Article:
Designer Spotlight: RUSTY DORR



Rusty Dorr grew up in a small town in the countryside of upstate New York with science-minded parents who imparted their daughter with a solid work ethic.  In her family, Dorr explains, everything was practical and connected to nature and the outdoors.

“My family could all draw and make things,” she remembers.  “That’s how I spent my time as a young person.”  In addition to creativity, ingenuity was fostered.  “If it needed to be done, you probably could figure out how to do it.”

That can-do, entrepreneurial spirit is hard-wired into Dorr, a self-taught artist who has been handcrafting Native American and Western-inspired outerwear and accessories for 44 years.  Dorr’s products are made from the highest quality deerskin, moose, buffalo, elk, as well as Spanish lamb, sheared beaver and a limited number of wild coyotes.

Dorr hand-braids the seams of her pieces with hand-cut deerskin lacing and adorns them with precisely-cut fringe and beautiful buttons made of bone, horn, antler and silver.  She also uses well-placed hairpipe and beadwork to give her one-of-a-kind, unisex pieces a distinguished look.

“I have clients who’ve told me that when they feel down, they put on one of my jackets and they feel good, they feel ready for the day and for that power meeting they have to go to,” reveals Dorr.  “It just makes them feel empowered;  I know I feel better when I put mine on!” Dorr defines her customers—many of whom have become collectors of her work—as kind, considerate, inquisitive and keenly aware of their place in the natural world.


Above, Left: American Spirit Coyote coat is deerskin lined in full pelt Coyote, with horn hairpipe and bone buttons. Starting at $4, 495. Above, right and pictured here: Timber Creek jacket with fringe in Deerskin. Starting at $1,495;

Dorr does all of the work on the pieces herself, using the same simple tools she started with over 40 years ago.  The tools of her trade are a fid (a tool used for braiding), flat needles for lacing, a single-hole drive punch, a maul wrapped in rawhide and a rubber tile.  The most “complicated” instrument she uses—other than her own two hands—are spring-loaded scissors.

“Fringe is the last thing I cut, and every cut has to be perfect or else I have to take it apart and put in another piece of skin,” explains Dorr. “ A new pair of scissors will cut through bison, elk and moose like it’s paper.”  Dorr also has an antique fur machine that she uses to sew together the fur pelts and another machine to make shoulder pads when needed.  This represents the only machine work that touches her limited-edition creations.

The hides Dorr uses for her designs are from wild animals that were hunted for meat. “Everything I make with the leathers was eaten, and that’s important to me because I believe in balance,” explains Dorr.

The Chieftain, which replicates the breastplates worn by Native Americans to deflect attack, is Dorr’s piece de resistance and the design that has been in her line the longest.  The front—with its hairpipe beading—has remained consistent over the years, though Dorr changes things up on the back of the jacket.  Dorr says it takes about 40 hours to craft each Chieftain coat, cutting, punching and lacing every element by hand, as she does with everything she creates.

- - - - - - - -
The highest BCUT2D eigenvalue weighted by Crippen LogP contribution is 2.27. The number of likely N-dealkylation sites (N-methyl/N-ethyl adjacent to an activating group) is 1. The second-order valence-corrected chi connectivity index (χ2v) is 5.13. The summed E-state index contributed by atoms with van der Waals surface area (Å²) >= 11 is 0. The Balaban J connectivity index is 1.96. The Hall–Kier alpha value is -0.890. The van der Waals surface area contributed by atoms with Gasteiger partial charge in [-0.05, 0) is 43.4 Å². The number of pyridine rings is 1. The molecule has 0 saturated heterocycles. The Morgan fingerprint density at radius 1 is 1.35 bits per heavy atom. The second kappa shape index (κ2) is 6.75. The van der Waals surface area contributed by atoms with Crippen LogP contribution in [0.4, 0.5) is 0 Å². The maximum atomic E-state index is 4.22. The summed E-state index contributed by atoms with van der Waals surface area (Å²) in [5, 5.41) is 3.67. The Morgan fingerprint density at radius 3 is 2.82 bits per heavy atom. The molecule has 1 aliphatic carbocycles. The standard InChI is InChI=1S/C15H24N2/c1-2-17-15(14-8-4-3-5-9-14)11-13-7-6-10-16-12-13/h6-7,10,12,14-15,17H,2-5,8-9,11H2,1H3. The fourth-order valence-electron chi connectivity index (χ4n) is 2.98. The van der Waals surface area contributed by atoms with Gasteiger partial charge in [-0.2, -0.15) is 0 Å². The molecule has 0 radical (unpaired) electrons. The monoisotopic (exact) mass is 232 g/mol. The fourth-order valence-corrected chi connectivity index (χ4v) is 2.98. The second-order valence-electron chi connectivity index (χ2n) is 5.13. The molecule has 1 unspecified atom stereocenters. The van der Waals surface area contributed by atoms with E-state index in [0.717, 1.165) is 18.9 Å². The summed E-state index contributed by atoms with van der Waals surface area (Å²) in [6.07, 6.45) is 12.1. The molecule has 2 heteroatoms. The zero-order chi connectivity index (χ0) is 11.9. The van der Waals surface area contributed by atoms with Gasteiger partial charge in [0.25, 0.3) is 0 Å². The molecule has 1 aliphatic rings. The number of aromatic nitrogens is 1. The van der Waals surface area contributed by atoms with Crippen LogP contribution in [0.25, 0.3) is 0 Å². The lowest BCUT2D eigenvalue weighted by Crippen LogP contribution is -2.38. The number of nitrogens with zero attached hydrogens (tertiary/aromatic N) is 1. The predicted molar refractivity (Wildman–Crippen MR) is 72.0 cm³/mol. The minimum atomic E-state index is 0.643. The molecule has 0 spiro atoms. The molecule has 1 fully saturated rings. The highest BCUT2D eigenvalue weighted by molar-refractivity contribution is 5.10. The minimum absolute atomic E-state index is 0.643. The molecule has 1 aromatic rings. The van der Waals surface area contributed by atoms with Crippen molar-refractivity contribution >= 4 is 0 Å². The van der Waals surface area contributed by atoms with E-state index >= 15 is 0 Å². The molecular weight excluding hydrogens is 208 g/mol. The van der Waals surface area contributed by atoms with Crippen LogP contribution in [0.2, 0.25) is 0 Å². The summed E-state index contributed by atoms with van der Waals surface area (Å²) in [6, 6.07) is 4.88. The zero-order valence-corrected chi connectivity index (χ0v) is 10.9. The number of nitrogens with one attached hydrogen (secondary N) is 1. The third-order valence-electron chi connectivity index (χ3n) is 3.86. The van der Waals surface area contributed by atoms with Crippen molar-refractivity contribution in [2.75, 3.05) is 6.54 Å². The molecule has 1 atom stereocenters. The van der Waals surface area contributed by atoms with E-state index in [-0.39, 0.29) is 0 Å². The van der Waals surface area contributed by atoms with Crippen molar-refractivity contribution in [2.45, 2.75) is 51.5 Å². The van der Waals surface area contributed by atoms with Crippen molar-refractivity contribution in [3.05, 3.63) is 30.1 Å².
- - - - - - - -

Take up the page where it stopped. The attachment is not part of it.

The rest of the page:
Ever since she was a young girl, Dorr knew she wanted to make a living doing something with her hands.  “I don’t want to spend my life at a machine watching a needle going in and out all day,” she says of the importance of the handcrafted nature of her designs. “When I worked at a leather factory in New York I learned a lot—including what I didn’t want to do:  manage people, watch the needle go in and out all day, and use cowhide.”

Dorr says she is meticulous in selecting the skins she uses to create her coats, looking for pieces that “speak to her.”  “I want to make jackets that are filled with the life of the creature who wore them,” she says.  “It’s really about the spiritual nature of how these creatures lived.”

She seeks out the scarred sections of the hides and showcases them in exceptional ways that really resonate with her customers.  For example, she remembers getting a moose skin from the tannery that had been nubucked.  While examining the skins to develop her design, Dorr saw a section that had claw marks about two feet long and seven inches wide, where the young moose had been attacked by a mountain lion but was likely saved by its mother and healed over time.

“I cut it in such a way that the scar was down the back in a deep yoke,” Dorr says.  “I made it into a really fancy big man’s jacket because I knew this was really masculine—it was a warrior jacket!”

The hides Dorr uses for her designs are from wild animals that were hunted for meat.  “Everything I make with the leathers was eaten, and that’s important to me because I believe in balance,” explains Dorr.  “I get the ‘leftovers.’”

Dorr makes her home in a remote area of the Catskill Mountains of upstate New York, which provides inspiration for her work.  “I’m fortunate to live in a place where clean water flows and where plants and animals thrive in a balanced way,” says Dorr.  “My work reflects the timeless influence of what I envision through my life and through other cultures that have lived on the land with the natural ways of time.”

Dorr sold her work on Madison Avenue in New York City for 20 years, and in Italy before moving away from the wholesale market. Now she successfully features her pieces at juried retail craft shows all over the Northeast.  Her outerwear and accessories are also available online at and at her studio in the Catskills, by appointment only.  

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